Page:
And then there’s the half marathon.  This is the most relaxing part of my life right now.  I love to run, even with a bad knee.  I love the race atmosphere, with energy that is palpable.  I love that I am pulling two huge pieces of my life, pigs and running, into one place.  Go pork power!

Farrowing Barn Construction

Construction on our pigs barns is moving along quickly.  The walls are all up and the tin is on the roofs.  When the project is finished we will have four barns in all.  Two barns will be for gestation.  That is where the sows are bred and hang out during their pregnancies.  One barn is for farrowing.  This barn is where the sows will have their piglets and nurse them for around 20 days before the baby pigs are weaned off of the sows.  The final tiny barn is my boar stud.  The boar stud is where the male pigs live.  This barn already exists, and I have continued to work there during construction.  I go in twice a week to collect semen from the boars, add extender to the semen to give it a longer shelf life, and put it in tubes to be used to breed the sows.

The boarstud is getting a makeover during construction, so the boars needed to be moved.  On Wednesday, Brandon loaded up the boars and hauled them up to our existing sow unit.  This will be their temporary home until renovation of the boarstud is complete.  The boars love this new home!  They are surrounded by approximately 1000 females and it appears they are enjoying the hormones in the air.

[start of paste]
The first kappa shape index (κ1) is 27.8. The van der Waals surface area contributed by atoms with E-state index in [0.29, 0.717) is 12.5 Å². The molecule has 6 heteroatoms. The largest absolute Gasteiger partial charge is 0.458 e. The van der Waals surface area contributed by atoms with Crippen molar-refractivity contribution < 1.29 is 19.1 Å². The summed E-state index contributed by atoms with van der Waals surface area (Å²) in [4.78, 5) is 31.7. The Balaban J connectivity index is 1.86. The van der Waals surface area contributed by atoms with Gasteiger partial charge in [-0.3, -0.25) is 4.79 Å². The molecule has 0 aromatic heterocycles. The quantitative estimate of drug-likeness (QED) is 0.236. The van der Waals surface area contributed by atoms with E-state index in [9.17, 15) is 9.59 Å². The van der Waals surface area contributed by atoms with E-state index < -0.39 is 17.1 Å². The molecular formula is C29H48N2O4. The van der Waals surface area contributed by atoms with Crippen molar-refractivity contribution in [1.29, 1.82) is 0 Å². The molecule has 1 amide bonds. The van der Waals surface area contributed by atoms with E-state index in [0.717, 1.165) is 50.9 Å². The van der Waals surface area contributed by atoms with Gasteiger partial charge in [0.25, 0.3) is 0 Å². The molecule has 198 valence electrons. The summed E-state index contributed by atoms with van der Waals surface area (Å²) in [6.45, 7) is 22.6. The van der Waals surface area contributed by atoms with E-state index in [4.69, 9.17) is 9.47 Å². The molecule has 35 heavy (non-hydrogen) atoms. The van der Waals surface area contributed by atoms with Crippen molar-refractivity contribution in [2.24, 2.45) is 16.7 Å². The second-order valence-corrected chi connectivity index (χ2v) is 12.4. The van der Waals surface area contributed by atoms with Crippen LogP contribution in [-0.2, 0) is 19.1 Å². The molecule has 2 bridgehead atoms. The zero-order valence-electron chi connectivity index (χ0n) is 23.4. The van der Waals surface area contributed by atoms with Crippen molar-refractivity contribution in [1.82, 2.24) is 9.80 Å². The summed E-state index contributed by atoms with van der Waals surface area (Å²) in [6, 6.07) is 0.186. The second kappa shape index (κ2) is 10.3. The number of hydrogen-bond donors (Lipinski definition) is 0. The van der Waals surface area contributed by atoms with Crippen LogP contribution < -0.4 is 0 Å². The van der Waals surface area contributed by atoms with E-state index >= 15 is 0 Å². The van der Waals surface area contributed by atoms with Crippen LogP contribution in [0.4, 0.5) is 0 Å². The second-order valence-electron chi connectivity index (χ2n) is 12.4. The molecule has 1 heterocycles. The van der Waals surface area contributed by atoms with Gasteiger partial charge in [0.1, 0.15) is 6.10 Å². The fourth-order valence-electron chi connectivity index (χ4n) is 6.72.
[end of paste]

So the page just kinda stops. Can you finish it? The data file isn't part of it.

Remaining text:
Yesterday, all of the lab equipment and other supplies necessary for collection were moved to the sow unit.  My daughter Maddie has been to the boarstud with me countless times and she was an invaluable resource for our employee Will as he set up a collection pen for the boars in the gestation barn.  Maddie felt pretty good about being able to give orders to the barn manager.  She did a terrific job laying out the collection pen.  Yesterday evening, Brandon and I made sure the new facility was going to work for collection by working a couple of the boars.  It appears this temporary set-up should work just fine.

While all of this construction and moving and collecting are going on, I’m still finding time to train for the 1/2 marathon.  Teresa K. and I are going to run the “Udder Run” tomorrow morning.  This is the race that happens during our towns “Volksfest” celebration.  It’s called the Udder Run because of our towns huge ties to agriculture, dairy in particular.  The weather is supposed to be cool, which is perfect for running.

Summer vacation is officially here for my kids!  They had their last day of school yesterday and celebrated by having about 25 classmates over to our house for a party.  The 9th and 10th graders hung out together while the 3rd and 6th graders kept me posted on what the older kids were up to.  I completely trust my girls, but they forbid me from checking in on them, so I needed to have someone report back on the older kids whereabouts.  The classmates had a great time playing football, capture the flag, and having a mud fight in our pond.  All good, clean (well not all clean), fun for kids. 

Today, the first day of summer vacation, my oldest three children headed off to work.  Our kids will not be spending their entire vacation going to sports camps, hanging out with friends, playing video games, and watching TV.  Instead, they are expected to work on the farm, even if that means missing out on some of the events their classmates are taking part in.  Our children don’t always find this fair, but we feel work experience is an important piece of raising responsible, self-reliant future adults.